Multi-age toys can be enjoyed by a wide range of ages, either because they provide different levels of difficulty, or because they allow increasingly complex interactions as the child becomes more skilful. Multi-age toys also mean that children of different ages can play together and that a toy can grow with a child. Classic building blocks, for example, can be enjoyed by toddlers just lining them up or building towers and knocking them down, but also by older children building complex cities and playing involved imaginary games.
Accessible toys are those that don’t require a huge amount of adult help or supervision, although it’s always great when parents spend time with their children and we certainly encourage that. Accessible toys don’t force children to follow a specific set of instructions, but encourage play through experimentation, exploration, and trial and error.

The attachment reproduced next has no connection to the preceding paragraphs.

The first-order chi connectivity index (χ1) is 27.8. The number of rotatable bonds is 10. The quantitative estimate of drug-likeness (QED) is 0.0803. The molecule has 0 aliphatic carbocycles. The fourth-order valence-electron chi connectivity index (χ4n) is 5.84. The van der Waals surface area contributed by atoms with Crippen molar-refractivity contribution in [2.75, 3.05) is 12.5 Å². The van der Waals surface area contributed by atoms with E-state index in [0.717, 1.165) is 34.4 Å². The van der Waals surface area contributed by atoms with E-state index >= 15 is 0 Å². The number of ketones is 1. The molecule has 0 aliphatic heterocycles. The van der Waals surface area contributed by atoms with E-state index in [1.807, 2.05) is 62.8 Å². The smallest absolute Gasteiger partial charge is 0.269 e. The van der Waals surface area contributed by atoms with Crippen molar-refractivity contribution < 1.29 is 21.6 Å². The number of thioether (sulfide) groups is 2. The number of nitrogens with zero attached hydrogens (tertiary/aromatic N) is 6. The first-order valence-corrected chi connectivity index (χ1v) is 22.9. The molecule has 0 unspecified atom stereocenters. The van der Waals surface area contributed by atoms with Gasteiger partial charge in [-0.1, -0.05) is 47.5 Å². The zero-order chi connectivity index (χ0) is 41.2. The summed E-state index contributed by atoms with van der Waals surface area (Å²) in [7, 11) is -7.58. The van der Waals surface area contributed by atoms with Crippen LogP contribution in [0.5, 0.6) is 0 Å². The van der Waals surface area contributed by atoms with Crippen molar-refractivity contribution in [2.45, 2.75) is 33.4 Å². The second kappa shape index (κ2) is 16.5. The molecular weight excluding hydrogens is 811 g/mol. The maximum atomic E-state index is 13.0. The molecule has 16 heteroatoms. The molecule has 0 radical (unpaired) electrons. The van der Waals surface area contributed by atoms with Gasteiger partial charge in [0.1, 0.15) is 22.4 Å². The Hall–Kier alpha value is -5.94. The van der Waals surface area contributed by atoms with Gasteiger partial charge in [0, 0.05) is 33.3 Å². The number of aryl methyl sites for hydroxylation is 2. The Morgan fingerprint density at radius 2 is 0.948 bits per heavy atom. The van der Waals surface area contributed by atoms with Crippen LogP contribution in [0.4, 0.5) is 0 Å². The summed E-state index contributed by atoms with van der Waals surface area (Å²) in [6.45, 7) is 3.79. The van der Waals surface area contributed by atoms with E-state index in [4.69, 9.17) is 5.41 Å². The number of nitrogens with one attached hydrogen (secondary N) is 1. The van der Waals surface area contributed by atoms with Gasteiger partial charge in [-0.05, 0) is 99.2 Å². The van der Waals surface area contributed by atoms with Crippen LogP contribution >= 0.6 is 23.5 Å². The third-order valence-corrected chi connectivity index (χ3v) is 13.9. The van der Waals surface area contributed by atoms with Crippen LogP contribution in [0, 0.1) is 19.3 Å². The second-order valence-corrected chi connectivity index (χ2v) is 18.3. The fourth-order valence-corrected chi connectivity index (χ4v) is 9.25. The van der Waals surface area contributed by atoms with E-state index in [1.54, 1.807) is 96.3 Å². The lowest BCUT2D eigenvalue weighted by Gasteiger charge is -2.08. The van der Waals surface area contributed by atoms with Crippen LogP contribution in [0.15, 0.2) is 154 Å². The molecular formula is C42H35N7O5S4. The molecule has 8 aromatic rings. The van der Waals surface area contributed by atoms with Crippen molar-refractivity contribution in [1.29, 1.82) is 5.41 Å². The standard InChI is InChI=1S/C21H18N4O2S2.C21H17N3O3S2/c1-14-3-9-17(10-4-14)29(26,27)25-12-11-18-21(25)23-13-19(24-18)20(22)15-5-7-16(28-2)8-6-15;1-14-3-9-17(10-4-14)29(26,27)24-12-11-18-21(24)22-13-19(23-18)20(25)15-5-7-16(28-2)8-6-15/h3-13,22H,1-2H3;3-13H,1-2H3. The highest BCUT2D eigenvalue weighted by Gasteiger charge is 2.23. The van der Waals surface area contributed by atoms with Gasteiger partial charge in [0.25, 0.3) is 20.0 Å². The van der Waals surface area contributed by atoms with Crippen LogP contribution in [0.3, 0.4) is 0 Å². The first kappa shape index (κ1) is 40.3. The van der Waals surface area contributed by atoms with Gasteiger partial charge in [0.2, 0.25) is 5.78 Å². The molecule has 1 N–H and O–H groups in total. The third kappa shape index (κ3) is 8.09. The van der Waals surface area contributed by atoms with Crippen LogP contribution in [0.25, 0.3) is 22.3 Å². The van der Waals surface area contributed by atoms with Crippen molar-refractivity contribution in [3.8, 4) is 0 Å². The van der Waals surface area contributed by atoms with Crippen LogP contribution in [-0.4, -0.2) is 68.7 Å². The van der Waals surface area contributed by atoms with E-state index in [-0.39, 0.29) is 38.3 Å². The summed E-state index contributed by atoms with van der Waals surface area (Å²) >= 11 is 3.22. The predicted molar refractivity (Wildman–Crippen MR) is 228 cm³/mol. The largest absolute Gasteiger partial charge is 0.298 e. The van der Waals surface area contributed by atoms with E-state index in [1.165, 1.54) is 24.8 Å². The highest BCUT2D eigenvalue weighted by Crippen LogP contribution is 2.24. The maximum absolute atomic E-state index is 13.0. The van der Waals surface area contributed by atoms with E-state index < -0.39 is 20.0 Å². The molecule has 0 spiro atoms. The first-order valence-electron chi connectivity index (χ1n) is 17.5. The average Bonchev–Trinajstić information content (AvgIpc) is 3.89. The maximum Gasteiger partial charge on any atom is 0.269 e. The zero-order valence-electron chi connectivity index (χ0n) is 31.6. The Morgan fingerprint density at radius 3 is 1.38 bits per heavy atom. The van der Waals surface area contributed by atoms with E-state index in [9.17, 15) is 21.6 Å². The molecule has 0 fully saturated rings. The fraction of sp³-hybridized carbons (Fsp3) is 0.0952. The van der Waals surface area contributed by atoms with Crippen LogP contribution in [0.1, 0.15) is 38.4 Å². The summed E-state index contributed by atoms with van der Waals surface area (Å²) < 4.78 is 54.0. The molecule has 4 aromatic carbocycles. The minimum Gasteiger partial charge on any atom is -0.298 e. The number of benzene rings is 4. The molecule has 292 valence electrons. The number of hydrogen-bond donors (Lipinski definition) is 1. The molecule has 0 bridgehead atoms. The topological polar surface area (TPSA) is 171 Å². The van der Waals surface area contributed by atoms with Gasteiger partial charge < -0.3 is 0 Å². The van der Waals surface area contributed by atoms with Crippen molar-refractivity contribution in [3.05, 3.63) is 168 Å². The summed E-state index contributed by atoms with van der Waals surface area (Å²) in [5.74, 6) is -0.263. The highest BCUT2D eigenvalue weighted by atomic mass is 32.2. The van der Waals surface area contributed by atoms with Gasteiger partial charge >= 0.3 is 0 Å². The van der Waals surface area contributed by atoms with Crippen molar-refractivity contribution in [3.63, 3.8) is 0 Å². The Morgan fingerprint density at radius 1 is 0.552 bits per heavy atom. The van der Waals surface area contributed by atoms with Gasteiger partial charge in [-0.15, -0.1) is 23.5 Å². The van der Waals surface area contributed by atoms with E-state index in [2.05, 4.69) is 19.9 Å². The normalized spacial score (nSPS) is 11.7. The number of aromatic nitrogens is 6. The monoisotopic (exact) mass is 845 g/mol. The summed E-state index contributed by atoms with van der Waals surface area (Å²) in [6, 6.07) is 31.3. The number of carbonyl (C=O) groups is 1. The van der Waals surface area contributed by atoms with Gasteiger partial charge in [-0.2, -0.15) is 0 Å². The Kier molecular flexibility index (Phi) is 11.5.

Develops Creativity and Imagination
Toys that help children to use their imaginations and get creative really help children learn. When children have the opportunity to create, they are able to solve problems, explore, discover, tell stories and extend their minds. When children play creatively, it helps develop pathways in the mind that help them grow and learn in every area of life.
As Parents Choice Magazine says, “Good toys have staying power; they engage. They help build attention spans, not fragment them. A good toy does not offer answers; it stimulates questions and presents problems for solving.”
What Toys Don’t Help Children Learn
Whilst toys can be wonderful tools for helping children learn and grow, not all toys are created equal and not all toys help children learn. Some qualities of toys that aren’t particularly helpful for children include:
Single Use or Purpose